Publishing Partner: Cambridge University Press CUP Extra Publisher Login

New from Cambridge University Press!


Voice Quality

By John H. Esling, Scott R. Moisik, Allison Benner, Lise Crevier-Buchman

Voice Quality "The first description of voice quality production in forty years, this book provides a new framework for its study: The Laryngeal Articulator Model. Informed by instrumental examinations of the laryngeal articulatory mechanism, it revises our understanding of articulatory postures to explain the actions, vibrations and resonances generated in the epilarynx and pharynx."

New from Oxford University Press!


Let's Talk

By David Crystal

Let's Talk "Explores the factors that motivate so many different kinds of talk and reveals the rules we use unconsciously, even in the most routine exchanges of everyday conversation."

E-mail this page 1

We Have a New Site!

With the help of your donations we have been making good progress on designing and launching our new website! Check it out at!
***We are still in our beta stages for the new site--if you have any feedback, be sure to let us know at***

Dissertation Information

Title: Cross-language Study of Age Perception Add Dissertation
Author: Kyoko Nagao Update Dissertation
Email: click here to access email
Institution: Indiana University Bloomington, Department of Spanish
Completed in: 2006
Linguistic Subfield(s): Phonetics; Sociolinguistics;
Director(s): Kenneth de Jong
Robert Port
Diane Kewley-Port
Karen Forrest

Abstract: A number of studies have shown that listeners can estimate the age of
talkers quite accurately by listening to speech alone. However, the effects
of native language on age perception have not yet been explored. The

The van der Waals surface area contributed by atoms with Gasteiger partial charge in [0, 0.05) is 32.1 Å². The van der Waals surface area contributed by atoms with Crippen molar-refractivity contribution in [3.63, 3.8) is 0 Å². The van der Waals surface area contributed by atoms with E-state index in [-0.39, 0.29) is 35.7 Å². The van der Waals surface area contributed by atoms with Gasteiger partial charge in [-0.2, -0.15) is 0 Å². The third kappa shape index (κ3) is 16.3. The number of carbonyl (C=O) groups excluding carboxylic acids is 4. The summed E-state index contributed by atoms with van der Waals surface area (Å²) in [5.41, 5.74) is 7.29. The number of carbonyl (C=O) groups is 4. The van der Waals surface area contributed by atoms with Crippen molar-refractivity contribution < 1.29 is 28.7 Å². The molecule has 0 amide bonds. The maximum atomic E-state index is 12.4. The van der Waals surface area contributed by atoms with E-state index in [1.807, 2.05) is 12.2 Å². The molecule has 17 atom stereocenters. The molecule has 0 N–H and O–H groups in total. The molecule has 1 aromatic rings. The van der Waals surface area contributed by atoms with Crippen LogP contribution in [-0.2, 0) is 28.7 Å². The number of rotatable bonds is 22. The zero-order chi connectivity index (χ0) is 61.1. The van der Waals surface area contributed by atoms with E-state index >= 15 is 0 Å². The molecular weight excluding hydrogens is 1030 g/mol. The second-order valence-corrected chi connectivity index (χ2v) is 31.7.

current study examined the effects of listener’s language familiarity on
the perception of a talker’s age in the three linguistic contexts varying
the amount of information, i.e., vowel, phrase, and sentence. Two groups of
listeners (English and Japanese) estimated the age of talkers whose native
language were matched or mismatched with the listener’s. Furthermore, in
order to investigate the effect of age stereotypes in each language, the
same listeners estimated the age of talkers who disguised themselves as 20
year older or younger than their age.

Results indicated that listener’s estimation of talker’s age improved when
more information was available. The listeners estimated the age of talkers
more accurately in the familiar language than the foreign language. Better
age estimation was found for female talkers than male talkers, but the
effect of talker’s sex only appeared in the age estimation in the familiar
language. Results of age estimation for age-disguised speech revealed that
both language groups in this investigation have similar age stereotypes.
These results suggested that the age-related speech characteristics are
based on both on physiological factors and linguistic variation, variation
that a non-native listener does not have access to. Results also suggest
that there exists an underlying perceptual mechanism for identifying the
age that is common across languages.